When Laryn Brinkman’s brother joined the Army, he wanted to work as a bomb disposal specialist.
“But he didn’t go that route because he thought it was too unsafe,” said Brinkman, a Shoemaker High School senior. “If we can make those jobs safer, a lot more people will be interested in them and we can keep other people safe by providing information through robotics.”
As Brinkman’s interest in real-world applications of computer technology and engineering grew, she enrolled in robotics classes, where she gained hands-on experience designing, building and programming robots.
Brinkman tested those skills Saturday during the Southwest Texas Region First Tech Challenge Robotics Qualifier at Central Texas College.
About 20 Central Texas teams competed in the event, where their robots were required to collect blocks and place them in various scoring bins inside the playing field.
Catlain Melendez, one of Brinkman’s teammates on the "Cyberwolves," said their robot took about four weeks to build.
“I love it a lot. It’s really fun. I like to build robots,” said Melendez, a Shoemaker junior. “It took a lot of patience, working together as a team and gracious professionalism.”
Shoemaker sophomore Theodore Oatman said he enjoys pushing his skills to the limit with each project he works on.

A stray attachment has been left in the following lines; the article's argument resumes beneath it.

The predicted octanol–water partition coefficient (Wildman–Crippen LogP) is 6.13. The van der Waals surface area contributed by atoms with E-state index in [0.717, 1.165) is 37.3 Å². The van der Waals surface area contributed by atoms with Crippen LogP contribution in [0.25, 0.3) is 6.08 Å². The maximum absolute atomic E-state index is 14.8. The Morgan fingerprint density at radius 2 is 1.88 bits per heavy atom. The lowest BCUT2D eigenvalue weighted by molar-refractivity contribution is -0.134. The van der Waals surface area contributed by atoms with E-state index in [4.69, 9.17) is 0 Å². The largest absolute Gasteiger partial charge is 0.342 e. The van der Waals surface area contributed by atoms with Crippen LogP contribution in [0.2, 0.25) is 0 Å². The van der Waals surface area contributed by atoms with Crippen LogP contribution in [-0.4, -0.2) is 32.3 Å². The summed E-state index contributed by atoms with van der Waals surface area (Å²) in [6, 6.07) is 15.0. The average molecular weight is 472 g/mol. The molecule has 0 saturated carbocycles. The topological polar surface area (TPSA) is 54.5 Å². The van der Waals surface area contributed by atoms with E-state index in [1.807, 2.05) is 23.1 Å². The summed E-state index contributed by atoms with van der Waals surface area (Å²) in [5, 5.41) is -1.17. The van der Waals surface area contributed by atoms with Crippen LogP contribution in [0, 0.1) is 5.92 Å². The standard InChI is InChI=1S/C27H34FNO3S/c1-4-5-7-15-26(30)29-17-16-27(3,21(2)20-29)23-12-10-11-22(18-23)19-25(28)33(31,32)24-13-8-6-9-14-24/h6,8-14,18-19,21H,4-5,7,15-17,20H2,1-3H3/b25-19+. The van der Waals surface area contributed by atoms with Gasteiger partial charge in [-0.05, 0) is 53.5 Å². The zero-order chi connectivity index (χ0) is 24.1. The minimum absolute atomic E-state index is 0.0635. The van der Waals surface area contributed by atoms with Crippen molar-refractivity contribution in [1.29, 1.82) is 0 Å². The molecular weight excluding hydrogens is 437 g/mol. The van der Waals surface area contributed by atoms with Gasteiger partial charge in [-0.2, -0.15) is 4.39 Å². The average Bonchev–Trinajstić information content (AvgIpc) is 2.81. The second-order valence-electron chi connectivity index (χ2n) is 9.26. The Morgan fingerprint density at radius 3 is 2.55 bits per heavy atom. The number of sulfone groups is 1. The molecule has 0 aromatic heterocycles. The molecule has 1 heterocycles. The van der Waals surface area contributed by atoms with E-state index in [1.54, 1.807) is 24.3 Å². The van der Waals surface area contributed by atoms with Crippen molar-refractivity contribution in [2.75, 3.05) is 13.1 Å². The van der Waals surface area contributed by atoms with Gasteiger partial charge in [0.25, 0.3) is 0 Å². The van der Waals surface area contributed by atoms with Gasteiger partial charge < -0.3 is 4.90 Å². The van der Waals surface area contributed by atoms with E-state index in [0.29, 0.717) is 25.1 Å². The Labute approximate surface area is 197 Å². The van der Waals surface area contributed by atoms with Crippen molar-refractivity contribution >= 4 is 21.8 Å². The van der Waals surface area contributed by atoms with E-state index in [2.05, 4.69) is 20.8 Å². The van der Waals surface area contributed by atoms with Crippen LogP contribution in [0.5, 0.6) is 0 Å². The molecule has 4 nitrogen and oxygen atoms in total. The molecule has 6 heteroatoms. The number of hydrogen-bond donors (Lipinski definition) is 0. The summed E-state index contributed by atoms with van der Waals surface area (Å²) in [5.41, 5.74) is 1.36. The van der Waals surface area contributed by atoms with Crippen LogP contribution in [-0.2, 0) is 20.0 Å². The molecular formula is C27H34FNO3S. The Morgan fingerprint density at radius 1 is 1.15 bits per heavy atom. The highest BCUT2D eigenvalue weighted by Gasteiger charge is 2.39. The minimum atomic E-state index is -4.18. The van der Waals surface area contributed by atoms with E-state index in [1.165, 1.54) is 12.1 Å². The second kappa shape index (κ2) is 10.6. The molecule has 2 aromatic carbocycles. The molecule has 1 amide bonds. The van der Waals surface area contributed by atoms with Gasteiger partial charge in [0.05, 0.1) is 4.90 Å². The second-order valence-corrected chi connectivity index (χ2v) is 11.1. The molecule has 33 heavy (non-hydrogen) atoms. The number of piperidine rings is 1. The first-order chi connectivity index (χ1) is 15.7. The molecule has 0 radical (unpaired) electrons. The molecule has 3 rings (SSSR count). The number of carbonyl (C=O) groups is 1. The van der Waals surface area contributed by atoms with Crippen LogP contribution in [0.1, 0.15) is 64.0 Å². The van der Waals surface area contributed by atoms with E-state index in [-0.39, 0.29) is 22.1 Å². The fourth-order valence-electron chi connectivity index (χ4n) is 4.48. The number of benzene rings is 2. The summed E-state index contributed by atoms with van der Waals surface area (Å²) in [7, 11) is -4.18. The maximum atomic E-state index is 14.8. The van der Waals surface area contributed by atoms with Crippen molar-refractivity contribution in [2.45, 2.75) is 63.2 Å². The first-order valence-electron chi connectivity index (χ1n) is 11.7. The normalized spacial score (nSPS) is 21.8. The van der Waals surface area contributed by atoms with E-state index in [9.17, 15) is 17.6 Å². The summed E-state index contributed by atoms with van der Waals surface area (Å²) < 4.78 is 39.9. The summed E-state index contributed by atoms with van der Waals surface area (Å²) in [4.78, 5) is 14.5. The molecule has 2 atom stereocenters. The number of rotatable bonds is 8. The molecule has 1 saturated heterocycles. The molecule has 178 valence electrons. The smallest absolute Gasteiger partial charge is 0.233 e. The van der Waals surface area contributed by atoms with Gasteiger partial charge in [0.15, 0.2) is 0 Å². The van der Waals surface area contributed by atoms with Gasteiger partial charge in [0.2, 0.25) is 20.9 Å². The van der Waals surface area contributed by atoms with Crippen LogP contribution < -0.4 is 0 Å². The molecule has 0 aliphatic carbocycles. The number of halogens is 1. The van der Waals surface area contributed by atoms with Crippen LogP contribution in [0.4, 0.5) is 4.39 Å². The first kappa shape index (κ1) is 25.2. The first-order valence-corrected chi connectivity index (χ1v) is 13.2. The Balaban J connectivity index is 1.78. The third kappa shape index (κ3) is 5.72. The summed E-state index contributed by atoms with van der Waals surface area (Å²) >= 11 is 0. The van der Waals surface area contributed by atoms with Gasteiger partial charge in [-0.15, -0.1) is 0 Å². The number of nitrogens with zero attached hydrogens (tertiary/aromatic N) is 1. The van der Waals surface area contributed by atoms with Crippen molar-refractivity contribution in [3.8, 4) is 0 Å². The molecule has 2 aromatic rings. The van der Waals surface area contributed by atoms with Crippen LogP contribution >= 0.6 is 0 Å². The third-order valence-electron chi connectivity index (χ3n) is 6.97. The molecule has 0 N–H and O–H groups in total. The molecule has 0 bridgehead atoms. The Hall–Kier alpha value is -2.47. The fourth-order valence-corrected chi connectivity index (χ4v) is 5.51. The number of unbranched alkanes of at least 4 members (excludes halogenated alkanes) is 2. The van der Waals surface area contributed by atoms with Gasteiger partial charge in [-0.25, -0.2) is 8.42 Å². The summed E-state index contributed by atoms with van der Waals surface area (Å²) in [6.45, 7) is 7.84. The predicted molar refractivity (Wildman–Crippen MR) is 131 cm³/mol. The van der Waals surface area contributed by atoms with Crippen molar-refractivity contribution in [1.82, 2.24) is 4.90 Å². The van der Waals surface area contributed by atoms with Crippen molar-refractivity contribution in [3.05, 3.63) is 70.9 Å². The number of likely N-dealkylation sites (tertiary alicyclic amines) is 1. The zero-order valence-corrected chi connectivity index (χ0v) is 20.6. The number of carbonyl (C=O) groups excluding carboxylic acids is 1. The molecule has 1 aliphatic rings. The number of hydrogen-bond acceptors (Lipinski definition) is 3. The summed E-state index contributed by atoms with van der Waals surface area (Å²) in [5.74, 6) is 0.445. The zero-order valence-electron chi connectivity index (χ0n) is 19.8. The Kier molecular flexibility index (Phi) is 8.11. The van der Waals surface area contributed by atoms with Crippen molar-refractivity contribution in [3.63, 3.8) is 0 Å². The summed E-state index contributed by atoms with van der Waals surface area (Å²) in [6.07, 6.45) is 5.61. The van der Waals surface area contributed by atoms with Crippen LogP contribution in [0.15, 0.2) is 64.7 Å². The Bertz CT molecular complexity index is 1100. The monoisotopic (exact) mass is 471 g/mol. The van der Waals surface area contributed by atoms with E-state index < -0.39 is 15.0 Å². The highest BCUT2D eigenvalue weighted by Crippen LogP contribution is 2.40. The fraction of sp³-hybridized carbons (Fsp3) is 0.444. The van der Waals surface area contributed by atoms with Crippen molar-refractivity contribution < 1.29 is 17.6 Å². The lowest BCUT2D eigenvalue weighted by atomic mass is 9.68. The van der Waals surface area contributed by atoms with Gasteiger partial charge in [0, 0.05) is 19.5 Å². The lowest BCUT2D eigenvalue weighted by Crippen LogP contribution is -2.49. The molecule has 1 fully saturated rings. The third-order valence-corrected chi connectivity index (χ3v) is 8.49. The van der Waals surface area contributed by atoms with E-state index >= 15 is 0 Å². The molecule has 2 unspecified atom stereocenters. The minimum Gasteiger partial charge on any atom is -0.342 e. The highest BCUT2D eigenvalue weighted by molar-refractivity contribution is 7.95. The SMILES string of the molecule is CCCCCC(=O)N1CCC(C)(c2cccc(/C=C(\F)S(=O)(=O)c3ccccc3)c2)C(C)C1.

“Most people do not like programming because of the complexity of it and I actually favor it because of that,” he said. “It takes a lot of patience.”
After getting bored in his classes, Oatman was looking for a challenge, so he signed up for robotics his freshman year.
“Since I was about 12 years old, I wanted to be a lawyer, but now I’m considering computer science,” Oatman said. “It’s really influencing my career decisions.”
Brinkman, who was recently accepted into the Milwaukee School of Engineering in Wisconsin, said she enjoys the camaraderie among engineers.
“It’s not just about if you win first place. It’s also about teamwork,” she said. “It’s not just about the robot; it’s about everybody in the program just making everybody better.”
Although Melendez isn’t sure what she wants to do when she graduates, she recognizes the importance of the work she and her peers are doing as they tweak their robots to perfection.
“The robot can do what a human wouldn’t be able to do because it’s dangerous,” she said. “It’s really cool because robots can save lives.”